When Nas declared late last fall that “hip hop is dead,” it's doubtful he anticipated the genre's demise would be expedited by a 67-year-old shock jock with a penchant for racist banter. But after Don Imus' now infamous screed on “nappy headed hoes” on an April 4 broadcast of his radio show, something unexpected happened. Rather than engage in a dialogue on racism in the talk radio hemisphere — a subject ripe for discussion — the right-wing Hannity/O'Reilly/Scarborough cabal managed to shift the debate toward values and vulgarity in rap music. MSNBC's Joe Scarborough suggested a boycott of the New York Times for its positive reviews of so-called gangster rappers Crime Mob. Fox News pundit Sean Hannity called for producer Timbaland “to be fired.” Headline News' Glen Beck, meanwhile, went even further in declaring hip hop a form of slavery, adding that those who support the genre are tantamount to slave traders.
On the whole, it was a neat trick by the right-wing blowhards. Rather than address their attitudes toward race and gender, these white men made the Imus scandal a referendum on hip-hop culture. Two weeks after his firing, Imus' words were buried under venomous denunciations of hip hop. Never mind the distinction between political speech and artistic expression, nor issues of privilege and stature. We had an old-fashioned witch hunt on our hands.
But perhaps most disingenuous was the right's attempt to portray the genre's extreme artists as typical of every emcee. For the better part of the music's history, hip hop has sufficiently self-policed. From Jeru The Damaja to Bay Area groups such as Blackalicious, hip hop is its own biggest critic. And no emcee has articulated the genre's contradictions better than Nasir Jones.
With sleepy eyes that mask an aerobic flow, Nas sounds like both the kid on the corner slinging rock and a revolutionary perched on the steps of the nation's capital. Instead of negotiating this apparent contradiction, Nas allows his persona to splinter, and he spent his first five albums alternating between flashy club anthems (“Hate Me Now,” “Street Dreams”) and quieter, more contemplative fare (“Black Girl Lost,” “Project Windows”). Eventually, Nas' raps matured, and by last year's Hip Hop Is Dead, the emcee had become the genre's elder statesman. He was both enthralled by the music that gave him his voice and appalled by what the genre had transformed into.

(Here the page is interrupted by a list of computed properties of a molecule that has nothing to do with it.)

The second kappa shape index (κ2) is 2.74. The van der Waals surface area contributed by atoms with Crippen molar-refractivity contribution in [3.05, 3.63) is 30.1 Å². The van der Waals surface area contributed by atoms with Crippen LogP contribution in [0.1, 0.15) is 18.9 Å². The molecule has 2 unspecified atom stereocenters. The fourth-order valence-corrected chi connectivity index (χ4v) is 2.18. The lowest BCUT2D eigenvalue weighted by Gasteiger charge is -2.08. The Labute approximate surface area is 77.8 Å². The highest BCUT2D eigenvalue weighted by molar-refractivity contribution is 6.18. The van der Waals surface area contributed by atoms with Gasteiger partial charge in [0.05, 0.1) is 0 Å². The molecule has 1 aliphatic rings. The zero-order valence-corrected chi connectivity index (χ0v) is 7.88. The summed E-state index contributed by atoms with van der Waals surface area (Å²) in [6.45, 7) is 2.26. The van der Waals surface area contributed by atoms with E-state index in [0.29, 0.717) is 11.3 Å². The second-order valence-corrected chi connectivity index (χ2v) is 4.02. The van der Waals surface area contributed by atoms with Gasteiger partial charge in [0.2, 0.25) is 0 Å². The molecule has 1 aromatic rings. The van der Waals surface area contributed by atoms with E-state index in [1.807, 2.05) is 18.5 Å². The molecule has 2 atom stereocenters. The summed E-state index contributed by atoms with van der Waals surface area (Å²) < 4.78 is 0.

On “Carry on Tradition,” Nas declares, “Hip hop been dead, we the reason it died.” He adds that it was murdered by a lack of imagination: “It's because we can't see ourselves as the boss/ Deep-rooted through slavery, self-hatred.” This argument mirrors one made by author Jeff Chang, among others, that while hip hop has a plurality of voices, major labels generally focus on the lowest common dominator in their estimations of market trends. Of course, this assumption isn't entirely false, and Nas admits as much on “Let There Be Light” when he raps, “I can't sound smart/ cuz y'all run away/ They say I ain't hungry no more/ And I don't talk about yay/ Like there's no other way for an ex-hustler.”
If nothing else, the Imus/hip-hop discussions illustrate how racism and misogyny are still ingrained in our society, and that rappers such as Crime Mob are merely giving a voice to this undercurrent. It's far easier for the Scarborough set to hang the messenger rather than address deeper societal problems, and it's doubtful that the debate over hate speech will turn into a true conversation about the ills that face black and underclass individuals in America. After all, a witch hunt is far easier a task, but it's also less likely to result in any viable solutions.